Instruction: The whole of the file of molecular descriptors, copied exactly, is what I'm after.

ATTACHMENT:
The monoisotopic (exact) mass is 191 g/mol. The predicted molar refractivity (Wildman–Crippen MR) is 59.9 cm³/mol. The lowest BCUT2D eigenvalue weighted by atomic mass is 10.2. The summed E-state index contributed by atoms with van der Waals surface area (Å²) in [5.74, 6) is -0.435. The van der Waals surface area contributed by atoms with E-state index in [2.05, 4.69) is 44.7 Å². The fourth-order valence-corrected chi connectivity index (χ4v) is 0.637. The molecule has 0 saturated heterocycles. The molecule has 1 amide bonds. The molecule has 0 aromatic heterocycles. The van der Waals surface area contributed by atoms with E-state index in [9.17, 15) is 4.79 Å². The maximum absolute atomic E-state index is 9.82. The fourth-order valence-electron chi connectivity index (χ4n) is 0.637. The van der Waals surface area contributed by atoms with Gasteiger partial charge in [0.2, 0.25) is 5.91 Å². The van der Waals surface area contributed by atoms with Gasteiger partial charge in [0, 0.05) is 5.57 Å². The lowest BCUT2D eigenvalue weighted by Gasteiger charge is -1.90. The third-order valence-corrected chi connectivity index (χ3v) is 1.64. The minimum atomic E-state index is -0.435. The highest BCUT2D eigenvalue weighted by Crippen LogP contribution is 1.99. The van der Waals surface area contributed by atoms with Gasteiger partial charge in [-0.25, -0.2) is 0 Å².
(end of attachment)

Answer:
The monoisotopic (exact) mass is 191 g/mol. The predicted molar refractivity (Wildman–Crippen MR) is 59.9 cm³/mol. The lowest BCUT2D eigenvalue weighted by atomic mass is 10.2. The summed E-state index contributed by atoms with van der Waals surface area (Å²) in [5.74, 6) is -0.435. The van der Waals surface area contributed by atoms with E-state index in [2.05, 4.69) is 44.7 Å². The fourth-order valence-corrected chi connectivity index (χ4v) is 0.637. The molecule has 0 saturated heterocycles. The molecule has 1 amide bonds. The molecule has 0 aromatic heterocycles. The van der Waals surface area contributed by atoms with E-state index in [9.17, 15) is 4.79 Å². The maximum absolute atomic E-state index is 9.82. The fourth-order valence-electron chi connectivity index (χ4n) is 0.637. The van der Waals surface area contributed by atoms with Gasteiger partial charge in [0.2, 0.25) is 5.91 Å². The van der Waals surface area contributed by atoms with Gasteiger partial charge in [0, 0.05) is 5.57 Å². The lowest BCUT2D eigenvalue weighted by Gasteiger charge is -1.90. The third-order valence-corrected chi connectivity index (χ3v) is 1.64. The minimum atomic E-state index is -0.435. The highest BCUT2D eigenvalue weighted by Crippen LogP contribution is 1.99. The van der Waals surface area contributed by atoms with Gasteiger partial charge in [-0.25, -0.2) is 0 Å².